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  • Writer's picturewhatpennymade

Embracing the Ugly: Tales of Monsters and Being a Boss

One of the things I love about the Art World, is that there is room for all sorts. So many people like so many different things. We all have different preferences in medium, style, & subject, and we're lucky enough to live in a world where, inevitably, we can find communities that appreciate the things we make.

Generally, we concede that much of what makes good art "good" is largely a matter of taste. I'm not into realistic landscapes and pastoral imagery. But you know what? Plenty of other people are, so it doesn't matter. You may not be into avant garde jazz, but I am, and that's cool. Not every gallery space, or publisher, or concert hall is suited to every kind of work, but there is an audience for your work out there.

So, in this climate of endless subjectivity, why are so many of us still afraid... of ugly?

We can be controversial, and shocking, and critical, and even scathing, but heaven forbid we make something that is ugly!

What I mean, is that many of us have an aversion to making things that don't come out the way we want them to. We tear out pages from our sketchbook. We hide our work in drawers, or under beds, or in our parents' attics. More often, we refuse to let our flops even exist, lest they sully our reputations. Things get erased, painted over, deleted from our hard drives and thrown in the wastebasket.


Because we fear the ugly. We don't want to look at the artistic monsters we've created, that somehow eluded our vision, that slipped outside of our control.

So, what would it mean to overcome our fear of the ugly?

What if we were to let these monsters exist?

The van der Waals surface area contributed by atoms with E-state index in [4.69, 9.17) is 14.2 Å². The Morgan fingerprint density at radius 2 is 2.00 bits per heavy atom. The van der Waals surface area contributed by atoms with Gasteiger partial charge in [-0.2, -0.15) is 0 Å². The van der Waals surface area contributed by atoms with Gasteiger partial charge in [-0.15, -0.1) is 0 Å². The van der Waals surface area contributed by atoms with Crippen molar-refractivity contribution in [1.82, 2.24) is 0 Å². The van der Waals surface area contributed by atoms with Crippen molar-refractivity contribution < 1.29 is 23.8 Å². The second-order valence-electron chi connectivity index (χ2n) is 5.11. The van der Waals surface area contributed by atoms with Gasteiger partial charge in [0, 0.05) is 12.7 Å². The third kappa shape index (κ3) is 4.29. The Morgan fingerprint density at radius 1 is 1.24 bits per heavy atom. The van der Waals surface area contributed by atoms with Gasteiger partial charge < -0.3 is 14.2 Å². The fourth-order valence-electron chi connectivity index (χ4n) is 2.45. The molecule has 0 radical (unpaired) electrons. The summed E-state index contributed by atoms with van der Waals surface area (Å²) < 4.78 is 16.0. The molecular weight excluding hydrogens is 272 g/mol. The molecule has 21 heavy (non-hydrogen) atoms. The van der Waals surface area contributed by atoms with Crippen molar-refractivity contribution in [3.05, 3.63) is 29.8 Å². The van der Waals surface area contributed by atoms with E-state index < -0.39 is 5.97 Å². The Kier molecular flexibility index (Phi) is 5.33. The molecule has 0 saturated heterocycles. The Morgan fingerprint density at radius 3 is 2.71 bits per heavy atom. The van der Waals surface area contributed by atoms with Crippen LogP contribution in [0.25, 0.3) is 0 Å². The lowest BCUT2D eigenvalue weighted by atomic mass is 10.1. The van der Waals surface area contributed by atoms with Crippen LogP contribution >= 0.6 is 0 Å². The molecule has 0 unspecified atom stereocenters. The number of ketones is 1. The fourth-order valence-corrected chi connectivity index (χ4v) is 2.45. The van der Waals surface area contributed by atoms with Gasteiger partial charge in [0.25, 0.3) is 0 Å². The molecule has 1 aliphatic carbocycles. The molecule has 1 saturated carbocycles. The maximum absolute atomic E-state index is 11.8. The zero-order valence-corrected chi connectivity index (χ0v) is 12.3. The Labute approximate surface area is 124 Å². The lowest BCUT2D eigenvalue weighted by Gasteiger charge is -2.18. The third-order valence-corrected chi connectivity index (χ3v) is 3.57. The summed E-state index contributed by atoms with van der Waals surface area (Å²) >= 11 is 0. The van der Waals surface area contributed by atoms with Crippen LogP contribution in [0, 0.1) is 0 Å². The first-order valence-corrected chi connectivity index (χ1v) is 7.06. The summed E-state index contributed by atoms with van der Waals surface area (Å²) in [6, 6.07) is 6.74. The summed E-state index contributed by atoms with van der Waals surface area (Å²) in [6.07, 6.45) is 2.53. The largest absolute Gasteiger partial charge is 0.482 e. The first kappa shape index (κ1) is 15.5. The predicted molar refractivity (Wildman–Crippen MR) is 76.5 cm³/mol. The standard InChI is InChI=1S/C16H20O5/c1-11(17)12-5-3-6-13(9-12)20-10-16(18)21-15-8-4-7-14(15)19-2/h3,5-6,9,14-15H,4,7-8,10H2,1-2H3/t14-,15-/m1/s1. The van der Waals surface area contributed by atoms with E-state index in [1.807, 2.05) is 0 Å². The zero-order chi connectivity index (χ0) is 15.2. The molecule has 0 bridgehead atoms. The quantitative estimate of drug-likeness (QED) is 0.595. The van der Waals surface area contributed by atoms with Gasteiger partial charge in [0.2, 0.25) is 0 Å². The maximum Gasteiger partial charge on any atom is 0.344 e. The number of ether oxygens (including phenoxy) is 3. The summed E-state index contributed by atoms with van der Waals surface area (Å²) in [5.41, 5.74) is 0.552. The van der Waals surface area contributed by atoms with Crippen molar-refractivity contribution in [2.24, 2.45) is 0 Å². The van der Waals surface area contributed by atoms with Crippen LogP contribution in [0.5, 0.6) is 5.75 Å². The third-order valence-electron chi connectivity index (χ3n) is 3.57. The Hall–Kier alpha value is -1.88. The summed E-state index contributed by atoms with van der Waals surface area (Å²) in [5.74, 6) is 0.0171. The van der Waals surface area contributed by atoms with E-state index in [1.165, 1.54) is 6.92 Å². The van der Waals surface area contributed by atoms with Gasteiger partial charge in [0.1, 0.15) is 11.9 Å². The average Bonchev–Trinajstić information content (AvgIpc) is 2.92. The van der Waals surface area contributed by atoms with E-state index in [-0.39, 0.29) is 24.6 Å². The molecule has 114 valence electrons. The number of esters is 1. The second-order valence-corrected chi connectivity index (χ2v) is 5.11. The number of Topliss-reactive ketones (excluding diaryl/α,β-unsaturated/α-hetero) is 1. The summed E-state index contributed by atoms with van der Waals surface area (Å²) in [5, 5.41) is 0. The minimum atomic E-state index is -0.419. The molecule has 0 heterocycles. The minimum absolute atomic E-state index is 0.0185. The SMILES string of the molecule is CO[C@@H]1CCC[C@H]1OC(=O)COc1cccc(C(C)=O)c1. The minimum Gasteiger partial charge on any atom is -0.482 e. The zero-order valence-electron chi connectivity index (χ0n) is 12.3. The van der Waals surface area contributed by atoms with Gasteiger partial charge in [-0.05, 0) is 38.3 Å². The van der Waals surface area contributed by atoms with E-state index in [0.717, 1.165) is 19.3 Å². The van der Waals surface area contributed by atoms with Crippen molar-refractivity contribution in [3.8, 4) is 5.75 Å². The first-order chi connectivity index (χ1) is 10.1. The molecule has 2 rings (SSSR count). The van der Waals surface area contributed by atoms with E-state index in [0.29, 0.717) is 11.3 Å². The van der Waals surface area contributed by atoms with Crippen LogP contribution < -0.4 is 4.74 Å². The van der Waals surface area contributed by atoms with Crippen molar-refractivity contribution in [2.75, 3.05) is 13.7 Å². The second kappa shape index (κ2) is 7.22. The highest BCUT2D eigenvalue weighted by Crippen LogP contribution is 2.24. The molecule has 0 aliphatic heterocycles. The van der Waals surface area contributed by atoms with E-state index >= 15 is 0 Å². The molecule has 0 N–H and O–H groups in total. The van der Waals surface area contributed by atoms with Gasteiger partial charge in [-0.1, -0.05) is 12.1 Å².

Literal Creative Monsters

For one thing, it would demystify the creative process. Like all the biographies we read, and Instagram feeds we follow, we only see the highlights, the nice parts, the polished pieces suitable for public consumption. If we saw the bad ideas, and failed attempts, and embarrassing screw-ups, the artist suddenly becomes an imperfect, always-growing, person-just-like-you! This is maybe a bit disappointing, even a little off-putting, but it definitely makes the artist more relatable.

I'm of the belief that every artist, no matter how talented, must make a lot of bad art. It is a necessary step toward making good art. And until we get through all the failed attempts and stupid ideas, we'll never get to the really good stuff. Once we begin to see ugliness as a sign that we are making progress, it stops being a hindrance.

Embracing our creative failures also has a surprise benefit: it can lead us down creative paths to cool and weird stuff we wouldn't have otherwise found. Some artists are really good at allowing "happy accidents," going with the flow, and accepting indeterminacy as a part of the process. I'm not one of those artists. I have to work really hard to not have absolutely everything under my control at all times. Maybe you're not as tightly wound as I am, but lots of us struggle with knowing how much control to exert over the process.

When we let the "ugliness" that creeps into our work hang around for a bit, it can show us weird, and interesting, and potentially awesome stuff that we might not have gotten to otherwise. It keeps us open to opportunities we may not have noticed if we'd covered them up or erased them.

Most of all, accepting the ugliness we create can free us from the opinions of others. It gets us on our way to developing the inner conviction necessary to have confidence in our work, in our process, in our artistic voice. Accepting the ugly frees us to be our own boss. Once we've embraced the unflattering, the unapproved, the unacceptable, we exempt ourselves from the rules that govern beauty.

When we accept ugly, we can do whatever we want- and for people who make stuff, this is our Golden Ticket. When we finally accept ugliness as something to not be ashamed of, we remove all those subconscious fears that keep us from making stuff, and the possibilities become endless...

How do you get your ugly on? Do you keep your flops and screw-ups? Has your bad idea ever turned into a masterpiece when you let it stick around?

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